Posted by: Stephen Daugherty at July 4, 2006 4:31 PM
Comment #164782

John, NUKE: Nuclear Using Korean Empire Sociopaths.

Posted by: Dick at July 4, 2006 4:46 PM
Comment #164786

I dont get this North Korea is goingto test a missle, dont they have the right as sovergn nation to protect them selves or is just those with the weapons al ready who get to dictate what they can have. This adminstration left the bargaining tablr and left negotiona.tion to others. I want to know how many of you conservitive agree with Gw Bushs economical policys and that the invasion of Iraq was a fight on global terroist if you do I have some Arizona beach front to sell you. AT.R republican

Posted by: Erl a T.R.Republican at July 4, 2006 5:01 PM
Comment #164792

N. Korea has all the right in the world to test their missles. We test missles almost every day. The thing is where are they going to point that missle and what kind of warhead is on it. A dummy war head or Nuclear warhead. Are missles are tested and pointed at an uninhabited sand dunes in the middle of the ocean or just left to fall into the ocean with dummy warheads on them.

Posted by: RAK at July 4, 2006 5:37 PM
Comment #164801

Alex, whoa, there bud! Rhetoric never killed anyone. Bombs and bullets do that. N. Korea hasn’t launched any weapons at us. Let them rhetoric all they want. We can rhetoric right back with the best of them.

But, please don’t be so quick to forget the lesson of Viet Nam and Iraq. Take out Kim Jung Il, yes, if we can, covertly. But, don’t let him dictate our responses. That is playing right into his game by his rules. There is only so far he can go without assuring his own demise.

Think about it, before dancing to Kim’s tune.

Posted by: David R. Remer at July 4, 2006 6:23 PM
Comment #164802


It appears that their missile test was a failure.

Posted by: europheus at July 4, 2006 6:29 PM
Comment #164806

The long range missile failed in mid-flight. If they actually have nukes, how likely are the nukes to function without a test? The North Koreans can talk all they want. Rhetoric is not war, and the policy remains essentially the same as it was under Clinton; keep them in their bottle.

Posted by: phx8 at July 4, 2006 6:41 PM
Comment #164809

If North Korea can’t be successful testing these things, how can they be successful at a counter attack, who will they attack first? The Sea of Japan?

Posted by: George at July 4, 2006 7:07 PM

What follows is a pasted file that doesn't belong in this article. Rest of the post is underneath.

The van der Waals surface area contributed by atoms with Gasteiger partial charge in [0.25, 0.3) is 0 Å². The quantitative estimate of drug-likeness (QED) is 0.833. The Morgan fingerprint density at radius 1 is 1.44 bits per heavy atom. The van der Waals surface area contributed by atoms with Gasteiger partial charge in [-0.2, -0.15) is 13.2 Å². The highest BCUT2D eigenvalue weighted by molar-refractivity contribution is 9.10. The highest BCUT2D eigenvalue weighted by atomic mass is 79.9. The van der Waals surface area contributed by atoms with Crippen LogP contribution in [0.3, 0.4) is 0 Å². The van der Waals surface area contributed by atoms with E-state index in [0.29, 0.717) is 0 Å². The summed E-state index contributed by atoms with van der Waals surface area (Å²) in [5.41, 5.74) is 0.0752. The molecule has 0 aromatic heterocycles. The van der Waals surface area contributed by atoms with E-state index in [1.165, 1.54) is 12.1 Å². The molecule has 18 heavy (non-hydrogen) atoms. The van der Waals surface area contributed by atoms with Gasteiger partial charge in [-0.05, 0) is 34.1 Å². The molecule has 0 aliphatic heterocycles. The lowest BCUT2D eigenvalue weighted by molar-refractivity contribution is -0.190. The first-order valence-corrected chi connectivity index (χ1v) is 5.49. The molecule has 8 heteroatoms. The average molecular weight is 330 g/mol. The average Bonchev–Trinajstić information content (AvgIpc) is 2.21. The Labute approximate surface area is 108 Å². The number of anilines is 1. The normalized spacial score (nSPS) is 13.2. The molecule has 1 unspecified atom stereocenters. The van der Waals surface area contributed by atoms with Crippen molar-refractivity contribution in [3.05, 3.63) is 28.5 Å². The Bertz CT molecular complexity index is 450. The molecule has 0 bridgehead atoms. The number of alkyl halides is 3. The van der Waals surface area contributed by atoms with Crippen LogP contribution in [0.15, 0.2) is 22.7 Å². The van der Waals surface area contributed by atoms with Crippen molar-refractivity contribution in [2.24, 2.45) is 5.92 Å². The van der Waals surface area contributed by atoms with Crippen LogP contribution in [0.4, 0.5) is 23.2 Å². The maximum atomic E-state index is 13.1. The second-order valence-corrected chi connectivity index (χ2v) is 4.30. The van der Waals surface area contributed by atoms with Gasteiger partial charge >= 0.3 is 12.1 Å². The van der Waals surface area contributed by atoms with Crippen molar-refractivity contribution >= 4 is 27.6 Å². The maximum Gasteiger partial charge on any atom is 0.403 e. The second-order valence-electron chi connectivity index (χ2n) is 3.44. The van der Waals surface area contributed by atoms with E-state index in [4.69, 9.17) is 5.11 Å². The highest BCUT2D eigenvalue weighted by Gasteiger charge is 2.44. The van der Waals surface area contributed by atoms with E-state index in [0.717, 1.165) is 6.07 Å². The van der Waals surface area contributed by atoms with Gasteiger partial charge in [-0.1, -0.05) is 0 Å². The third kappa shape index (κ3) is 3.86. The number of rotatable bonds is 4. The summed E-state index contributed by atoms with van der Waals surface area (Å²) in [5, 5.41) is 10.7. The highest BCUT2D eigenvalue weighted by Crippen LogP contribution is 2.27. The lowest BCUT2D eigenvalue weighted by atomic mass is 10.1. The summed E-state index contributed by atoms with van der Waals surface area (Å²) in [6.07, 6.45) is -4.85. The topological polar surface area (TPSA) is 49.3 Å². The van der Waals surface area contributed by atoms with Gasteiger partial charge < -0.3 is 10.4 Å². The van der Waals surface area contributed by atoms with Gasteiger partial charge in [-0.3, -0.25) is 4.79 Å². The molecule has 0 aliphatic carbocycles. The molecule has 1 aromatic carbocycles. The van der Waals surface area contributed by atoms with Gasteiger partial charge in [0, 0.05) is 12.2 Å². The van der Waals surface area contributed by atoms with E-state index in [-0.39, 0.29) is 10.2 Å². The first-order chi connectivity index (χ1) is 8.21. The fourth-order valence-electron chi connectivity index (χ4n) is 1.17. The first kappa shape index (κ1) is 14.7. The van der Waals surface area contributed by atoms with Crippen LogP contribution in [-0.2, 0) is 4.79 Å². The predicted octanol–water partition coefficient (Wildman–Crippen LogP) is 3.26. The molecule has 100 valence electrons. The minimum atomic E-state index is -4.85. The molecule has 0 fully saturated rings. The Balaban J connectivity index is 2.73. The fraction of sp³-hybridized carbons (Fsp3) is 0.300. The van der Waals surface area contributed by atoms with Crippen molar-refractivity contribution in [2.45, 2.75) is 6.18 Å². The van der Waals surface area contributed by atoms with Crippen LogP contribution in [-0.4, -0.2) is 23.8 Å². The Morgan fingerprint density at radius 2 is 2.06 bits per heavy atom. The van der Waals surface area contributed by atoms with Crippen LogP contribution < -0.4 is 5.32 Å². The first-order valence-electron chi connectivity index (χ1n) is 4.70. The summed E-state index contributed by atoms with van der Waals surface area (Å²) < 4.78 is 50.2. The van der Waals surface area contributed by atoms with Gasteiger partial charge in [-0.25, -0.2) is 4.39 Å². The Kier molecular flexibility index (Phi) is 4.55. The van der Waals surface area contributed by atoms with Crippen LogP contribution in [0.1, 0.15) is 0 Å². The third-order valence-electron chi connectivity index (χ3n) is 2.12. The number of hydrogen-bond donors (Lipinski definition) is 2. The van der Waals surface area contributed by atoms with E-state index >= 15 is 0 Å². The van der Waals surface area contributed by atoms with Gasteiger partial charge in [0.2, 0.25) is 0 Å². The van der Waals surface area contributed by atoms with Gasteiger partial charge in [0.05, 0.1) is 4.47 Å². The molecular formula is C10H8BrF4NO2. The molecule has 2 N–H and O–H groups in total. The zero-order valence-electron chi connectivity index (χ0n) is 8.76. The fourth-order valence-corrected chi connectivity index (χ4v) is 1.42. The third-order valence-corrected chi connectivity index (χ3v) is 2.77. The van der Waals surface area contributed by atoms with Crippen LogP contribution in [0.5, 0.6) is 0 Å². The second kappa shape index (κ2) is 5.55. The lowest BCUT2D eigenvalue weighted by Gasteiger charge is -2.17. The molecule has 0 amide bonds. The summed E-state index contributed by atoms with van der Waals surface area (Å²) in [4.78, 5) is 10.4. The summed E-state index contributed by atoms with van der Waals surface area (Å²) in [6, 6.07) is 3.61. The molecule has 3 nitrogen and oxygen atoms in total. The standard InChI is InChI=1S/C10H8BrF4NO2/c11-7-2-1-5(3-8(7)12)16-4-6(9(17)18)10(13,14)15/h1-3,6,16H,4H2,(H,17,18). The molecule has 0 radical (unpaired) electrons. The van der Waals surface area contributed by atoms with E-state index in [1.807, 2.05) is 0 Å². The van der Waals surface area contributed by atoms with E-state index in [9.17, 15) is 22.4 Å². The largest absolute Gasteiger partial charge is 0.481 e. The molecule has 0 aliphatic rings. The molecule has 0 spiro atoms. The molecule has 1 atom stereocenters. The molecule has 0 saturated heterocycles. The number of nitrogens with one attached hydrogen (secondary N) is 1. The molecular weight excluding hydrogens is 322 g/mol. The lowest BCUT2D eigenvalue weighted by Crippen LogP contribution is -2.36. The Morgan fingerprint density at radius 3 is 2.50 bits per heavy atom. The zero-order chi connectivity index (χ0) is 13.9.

Comment #164812

David:

I’m not suggesting we send twenty legions of ships over to N Korea and blow their brians out…that would be irresponsible. However, you nor I actually know for sure what N Korea is capable of.

Sure, we hear about the failed missiles today, but that’s just one try. They could have more missiles capable of going 50x the distance of those two failed missiles…or they could not…we just don’t know.

So, to be safe, I think we need to take a strong stance and let N Korea know that this kind of intimidation will not be tolerated.

Rhetoric may only be rhetoric, but rhetoric can all too easily evolve into action…and we can’t let that happen.

Posted by: Alex Fitzsimmons at July 4, 2006 7:29 PM
Comment #164815

Alex,

“So, to be safe, I think we need to take a strong stance and let N Korea know that this kind of intimidation will not be tolerated.

Rhetoric may only be rhetoric, but rhetoric can all too easily evolve into action…and we can’t let that happen.”

There are three different countries we support that can possibly bear the brunt of it if we make a mistake, and America isn’t one of them.
The dumbest thing to do would be to let this guy get under our collective skin.
Let our alphabet soup (CIA, NSA, et al.) guys do their thing, and above all let’s take our time on this one, and be sure we know what we are doing.

Isn’t that why they call it intelligence?

Posted by: Rocky at July 4, 2006 8:04 PM
Comment #164819

Yes, Alex, we can. Why? Because we are not the N. Koreans. Our morality, ethics, and philosophy are far better than that, provided we don’t let fearful men and women make our decisions for us.